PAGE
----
The word “pesa” means “money” in Swahili, which is the most widely spoken language in Southeast Africa. M-PESA is a mobile-payment service, developed by Kenya’s largest mobile-network operator, Safaricom. Launched in 2007, M-PESA was originally developed to allow for payments on micro loans to be easily collected. However, it was found that M-PESA users were using the service to transfer money to one other, in addition. In response, the M-PESA platform was built out around an e-wallet, allowing for deposits and withdrawals of cash, bank account transfers, the payment of bills from electricity to school fees, loan and savings transactions, and the receipt of salaries.
Today, M-PESA has captured roughly 70% of households in Kenya, and over 50% of lower income households, demonstrating its contribution to financial inclusion. Kenyans benefit from the following advantages of M-PESA:
- A fast and convenient money-transfer system, available throughout the country and accessible to everyone with a mobile phone
- A secure and trusted service, removing the need to carry cash and the consequent risk of theft or loss
- Time savings for users by removing the need to travel to banks and wait in queues
- Cheap rates that reduce costs of financial products, e.g. lower rates on micro loans
Taking advantage of a range of contextual factors, M-PESA has reaped the dividend of network effects. In fact, the introduction of M-PESA has spurred a host of Kenyan start ups who run their businesses wholly on mobile phones. Few of the ideas spawned from M-PESA and implemented elsewhere have managed to replicate its unique success.
So what’s the big secret?
M-PESA has met all of the critical success factors of a high performing mobile-payments service – great technology, simple marketing, sound partnerships with banks and support from the regulator. But one factor outshines the rest in terms of the proficiency with which it has been structured and maintained – M-PESA’s distribution system. As effortless as it may seem, transferring money via mobile requires a robust backstage set up.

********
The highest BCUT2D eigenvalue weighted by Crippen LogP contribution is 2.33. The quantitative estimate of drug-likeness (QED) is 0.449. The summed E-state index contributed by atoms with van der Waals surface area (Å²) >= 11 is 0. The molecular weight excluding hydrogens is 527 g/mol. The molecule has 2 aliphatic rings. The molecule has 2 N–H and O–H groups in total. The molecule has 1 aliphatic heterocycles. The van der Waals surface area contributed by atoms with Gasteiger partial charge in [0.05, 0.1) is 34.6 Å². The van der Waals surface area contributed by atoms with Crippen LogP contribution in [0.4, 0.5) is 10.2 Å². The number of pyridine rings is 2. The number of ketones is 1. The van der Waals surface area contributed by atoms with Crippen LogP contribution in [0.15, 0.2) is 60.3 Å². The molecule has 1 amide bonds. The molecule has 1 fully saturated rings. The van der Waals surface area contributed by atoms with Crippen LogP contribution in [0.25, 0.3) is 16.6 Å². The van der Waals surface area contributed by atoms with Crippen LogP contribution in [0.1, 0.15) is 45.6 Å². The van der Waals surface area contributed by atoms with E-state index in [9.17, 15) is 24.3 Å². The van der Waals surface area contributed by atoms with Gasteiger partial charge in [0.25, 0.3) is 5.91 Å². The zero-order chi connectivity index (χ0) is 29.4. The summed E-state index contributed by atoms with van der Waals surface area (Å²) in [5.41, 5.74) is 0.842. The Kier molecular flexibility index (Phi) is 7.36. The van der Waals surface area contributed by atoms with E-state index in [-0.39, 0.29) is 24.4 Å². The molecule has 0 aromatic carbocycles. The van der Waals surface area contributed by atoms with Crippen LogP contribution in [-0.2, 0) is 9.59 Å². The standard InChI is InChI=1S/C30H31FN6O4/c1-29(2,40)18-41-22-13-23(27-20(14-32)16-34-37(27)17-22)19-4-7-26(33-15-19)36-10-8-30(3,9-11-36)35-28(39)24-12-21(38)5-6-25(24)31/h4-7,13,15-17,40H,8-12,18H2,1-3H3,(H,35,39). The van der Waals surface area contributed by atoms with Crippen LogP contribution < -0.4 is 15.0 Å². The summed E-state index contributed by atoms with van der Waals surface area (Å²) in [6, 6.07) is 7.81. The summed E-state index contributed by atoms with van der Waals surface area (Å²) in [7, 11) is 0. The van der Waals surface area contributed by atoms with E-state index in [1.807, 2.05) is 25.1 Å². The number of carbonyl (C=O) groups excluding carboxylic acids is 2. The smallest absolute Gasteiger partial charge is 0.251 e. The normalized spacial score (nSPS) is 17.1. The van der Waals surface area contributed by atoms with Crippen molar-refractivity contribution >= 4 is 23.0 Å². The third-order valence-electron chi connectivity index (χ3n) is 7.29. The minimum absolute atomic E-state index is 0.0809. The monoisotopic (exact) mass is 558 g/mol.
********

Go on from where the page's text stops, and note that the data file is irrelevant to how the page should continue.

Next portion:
Customers who wish to deposit or withdraw cash from their M-PESA e-wallet, in exchange for mobile money, can do so at one of Kenya’s 40 000 registered M-PESA agents. Compared to the 840 bank branches found countrywide, the superior convenience of M-PESA is evident, especially in rural areas. To appreciate the strength of the distribution system though, we must understand the challenges it faces. A large proportion of the population is employed in cities, sending money home to family in rural areas using M-PESA. As a result, M-PESA agents in cities mostly receive deposits of cash, whilst agents in rural areas mostly pay out withdrawals. Therefore, the reliability of the system rests heavily on active liquidity management; rural agents need to have an efficient system of replenishing their cash resources once these have been swapped out for mobile money via customer withdrawals. M-PESA has achieved this through “pooling” and “layering” within the distribution system.
M-PESA agents pool the net mobile money they receive from customers and travel a short distance to exchange this for cash from a registered M-PESA intermediary. These intermediaries, in turn, pool the cash and mobile money received from agents, and arrange the logistics between affiliated banks. The pooling in the system aims to increase efficiency by reducing the number of players that need to ferry cash at each stage. Meanwhile, the layering in the system acts a cushion against clearing delays in the banking system, allowing for the speed of M-PESA transfers. Because the availability of liquidity is core to any payment service, Safaricom visits all agents on a bi-monthly basis to check on the quality of this process, and how agents are handling the growth in volumes of transactions.
What’s the headline?
In summary, if money transfers made through M-PESA were not immediately available, or if cash could not be reliably obtained from an agent, the M-PESA system would be of little value to its users. M-PESA’s carefully orchestrated distribution network enables the required customer service levels. Kenya – not just a tech hub hey!
- Bridges to Cash: The Retail End of M-PESA, Frederik Eijkman, Jake Kendall, Ignacio Mas, http://papers.ssrn.com/sol3/papers.cfm?abstract_id=1655248